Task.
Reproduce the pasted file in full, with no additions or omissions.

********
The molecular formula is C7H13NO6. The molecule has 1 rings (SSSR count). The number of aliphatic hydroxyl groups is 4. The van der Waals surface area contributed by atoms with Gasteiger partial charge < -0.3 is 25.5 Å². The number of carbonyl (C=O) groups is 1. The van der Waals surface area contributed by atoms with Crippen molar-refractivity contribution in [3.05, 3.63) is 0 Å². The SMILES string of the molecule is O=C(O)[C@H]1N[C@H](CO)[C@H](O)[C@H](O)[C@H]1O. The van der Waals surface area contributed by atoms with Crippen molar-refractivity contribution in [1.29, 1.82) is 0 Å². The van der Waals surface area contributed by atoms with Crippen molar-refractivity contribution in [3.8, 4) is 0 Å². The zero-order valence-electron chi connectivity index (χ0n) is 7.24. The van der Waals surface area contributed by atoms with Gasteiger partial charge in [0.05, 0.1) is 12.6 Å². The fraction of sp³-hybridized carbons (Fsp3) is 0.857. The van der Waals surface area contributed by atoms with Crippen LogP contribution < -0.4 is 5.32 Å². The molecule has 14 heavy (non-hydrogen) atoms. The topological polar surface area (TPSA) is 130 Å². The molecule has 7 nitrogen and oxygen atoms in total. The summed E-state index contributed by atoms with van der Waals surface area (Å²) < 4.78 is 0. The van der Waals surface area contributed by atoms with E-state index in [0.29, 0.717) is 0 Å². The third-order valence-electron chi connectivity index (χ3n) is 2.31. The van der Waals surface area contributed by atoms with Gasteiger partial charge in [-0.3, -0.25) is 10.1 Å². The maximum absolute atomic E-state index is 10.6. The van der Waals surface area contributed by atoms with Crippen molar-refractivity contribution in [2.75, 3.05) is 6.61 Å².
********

The molecular formula is C7H13NO6. The molecule has 1 rings (SSSR count). The number of aliphatic hydroxyl groups is 4. The van der Waals surface area contributed by atoms with Gasteiger partial charge < -0.3 is 25.5 Å². The number of carbonyl (C=O) groups is 1. The van der Waals surface area contributed by atoms with Crippen molar-refractivity contribution in [3.05, 3.63) is 0 Å². The SMILES string of the molecule is O=C(O)[C@H]1N[C@H](CO)[C@H](O)[C@H](O)[C@H]1O. The van der Waals surface area contributed by atoms with Crippen molar-refractivity contribution in [1.29, 1.82) is 0 Å². The van der Waals surface area contributed by atoms with Crippen molar-refractivity contribution in [3.8, 4) is 0 Å². The zero-order valence-electron chi connectivity index (χ0n) is 7.24. The van der Waals surface area contributed by atoms with Gasteiger partial charge in [0.05, 0.1) is 12.6 Å². The fraction of sp³-hybridized carbons (Fsp3) is 0.857. The van der Waals surface area contributed by atoms with Crippen LogP contribution < -0.4 is 5.32 Å². The molecule has 14 heavy (non-hydrogen) atoms. The topological polar surface area (TPSA) is 130 Å². The molecule has 7 nitrogen and oxygen atoms in total. The summed E-state index contributed by atoms with van der Waals surface area (Å²) < 4.78 is 0. The van der Waals surface area contributed by atoms with E-state index in [0.29, 0.717) is 0 Å². The third-order valence-electron chi connectivity index (χ3n) is 2.31. The van der Waals surface area contributed by atoms with Gasteiger partial charge in [-0.3, -0.25) is 10.1 Å². The maximum absolute atomic E-state index is 10.6. The van der Waals surface area contributed by atoms with Crippen molar-refractivity contribution in [2.75, 3.05) is 6.61 Å².